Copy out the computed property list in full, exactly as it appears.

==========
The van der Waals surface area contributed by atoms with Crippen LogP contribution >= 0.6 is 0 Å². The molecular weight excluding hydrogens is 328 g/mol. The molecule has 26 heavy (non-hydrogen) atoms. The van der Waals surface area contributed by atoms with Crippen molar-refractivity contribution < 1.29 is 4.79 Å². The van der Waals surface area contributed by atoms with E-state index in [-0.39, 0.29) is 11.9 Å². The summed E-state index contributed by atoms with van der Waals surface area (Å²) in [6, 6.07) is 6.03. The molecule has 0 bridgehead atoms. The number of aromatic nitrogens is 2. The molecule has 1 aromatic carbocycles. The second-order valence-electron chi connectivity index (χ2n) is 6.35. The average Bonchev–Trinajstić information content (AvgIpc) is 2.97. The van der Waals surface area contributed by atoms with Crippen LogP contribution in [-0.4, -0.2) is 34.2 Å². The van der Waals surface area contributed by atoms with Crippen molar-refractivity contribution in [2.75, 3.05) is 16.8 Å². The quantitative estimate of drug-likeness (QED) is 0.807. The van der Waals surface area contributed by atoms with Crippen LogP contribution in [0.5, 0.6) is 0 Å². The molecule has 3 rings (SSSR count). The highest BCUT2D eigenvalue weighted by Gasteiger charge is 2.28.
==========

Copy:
The van der Waals surface area contributed by atoms with Crippen LogP contribution >= 0.6 is 0 Å². The molecular weight excluding hydrogens is 328 g/mol. The molecule has 26 heavy (non-hydrogen) atoms. The van der Waals surface area contributed by atoms with Crippen molar-refractivity contribution < 1.29 is 4.79 Å². The van der Waals surface area contributed by atoms with E-state index in [-0.39, 0.29) is 11.9 Å². The summed E-state index contributed by atoms with van der Waals surface area (Å²) in [6, 6.07) is 6.03. The molecule has 0 bridgehead atoms. The number of aromatic nitrogens is 2. The molecule has 1 aromatic carbocycles. The second-order valence-electron chi connectivity index (χ2n) is 6.35. The average Bonchev–Trinajstić information content (AvgIpc) is 2.97. The van der Waals surface area contributed by atoms with Crippen LogP contribution in [-0.4, -0.2) is 34.2 Å². The van der Waals surface area contributed by atoms with Crippen molar-refractivity contribution in [2.75, 3.05) is 16.8 Å². The quantitative estimate of drug-likeness (QED) is 0.807. The van der Waals surface area contributed by atoms with Crippen LogP contribution in [0.5, 0.6) is 0 Å². The molecule has 3 rings (SSSR count). The highest BCUT2D eigenvalue weighted by Gasteiger charge is 2.28.